Build or contribute to an archive of personal narratives
Many digital publications and research centers have been putting together archives of oral and written narratives of people’s diverse experiences during this unprecedented crisis. My home institution, Stanford University, has started a wonderful archival project called Life in Quarantine: Witnessing Global Pandemic, where they solicit and publish anonymized written narratives from people around the world about their personal experiences in quarantine. Teachers can replicate that for their class, or even spearhead a larger initiative to build a school-wide archive of stories.
Showcase creative expression in your community
People young and old have taken to creative expression to document their experiences in quarantine. Songwriting, poetry, fiction, personal essays, creative writing projects, photography, or painting are all ways students may engaged creatively with these unprecedented times. However, this experience becomes more meaningful and important to students when they can showcase what they’ve done. Libraries, grocery stores, and community centers are usually looking for opportunities to connect with their local communities. Students less interested in the creative process might be more interested in the project-management. When you give students the ownership to draft and send an email to one of these locales, they see their impact and understand their contribution is valuable (even if less tangible).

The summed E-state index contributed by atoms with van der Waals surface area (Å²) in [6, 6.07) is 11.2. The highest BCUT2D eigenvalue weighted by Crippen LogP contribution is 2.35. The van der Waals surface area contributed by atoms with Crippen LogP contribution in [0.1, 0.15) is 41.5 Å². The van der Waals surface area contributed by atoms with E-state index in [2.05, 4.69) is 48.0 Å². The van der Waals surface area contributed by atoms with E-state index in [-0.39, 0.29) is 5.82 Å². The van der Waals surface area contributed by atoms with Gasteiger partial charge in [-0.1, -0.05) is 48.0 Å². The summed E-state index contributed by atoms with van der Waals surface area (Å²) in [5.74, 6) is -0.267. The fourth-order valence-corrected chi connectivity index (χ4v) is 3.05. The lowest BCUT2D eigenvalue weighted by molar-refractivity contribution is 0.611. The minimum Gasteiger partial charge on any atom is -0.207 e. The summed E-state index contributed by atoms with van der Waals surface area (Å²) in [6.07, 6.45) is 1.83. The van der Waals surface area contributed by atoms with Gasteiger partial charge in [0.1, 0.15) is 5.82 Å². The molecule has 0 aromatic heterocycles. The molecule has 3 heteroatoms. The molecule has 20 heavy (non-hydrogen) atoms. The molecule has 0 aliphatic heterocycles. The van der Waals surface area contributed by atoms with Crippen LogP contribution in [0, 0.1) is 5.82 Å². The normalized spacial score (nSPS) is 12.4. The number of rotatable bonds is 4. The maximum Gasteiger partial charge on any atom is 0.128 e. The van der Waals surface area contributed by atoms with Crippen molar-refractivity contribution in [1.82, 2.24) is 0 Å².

Data analysis projects
For more quantitative projects, there are plenty of opportunities to work with publicly available data sets. One of my friends regularly adds government-published COVID-19 infection and testing data sets to this publicly available google drive. Data is increasingly important in our modern world, and it’s a natural opportunity for students to try to ask and answer their own questions. With these questions at hand, they can then go about crafting their own infographics that seek to inform their community about the pressing question they raised. Once made, individual students can practice reaching out to local businesses, radio shows, and even news stations to see if they are interested in displaying their infographic for a wider audience.
Although the pandemic has certainly dealt a huge blow to school systems around the world, we can turn this situation into interesting and innovative teaching opportunities.
I'm sure we'll soon be hearing from students who want to do projects on racism, policing, the protests and the movement for justice. I am both very encouraged and heartened by the ways in which our students are taking this opportunity to engage in authentic sustained inquiry, and I hope this will come as an inspiration to other educators as well!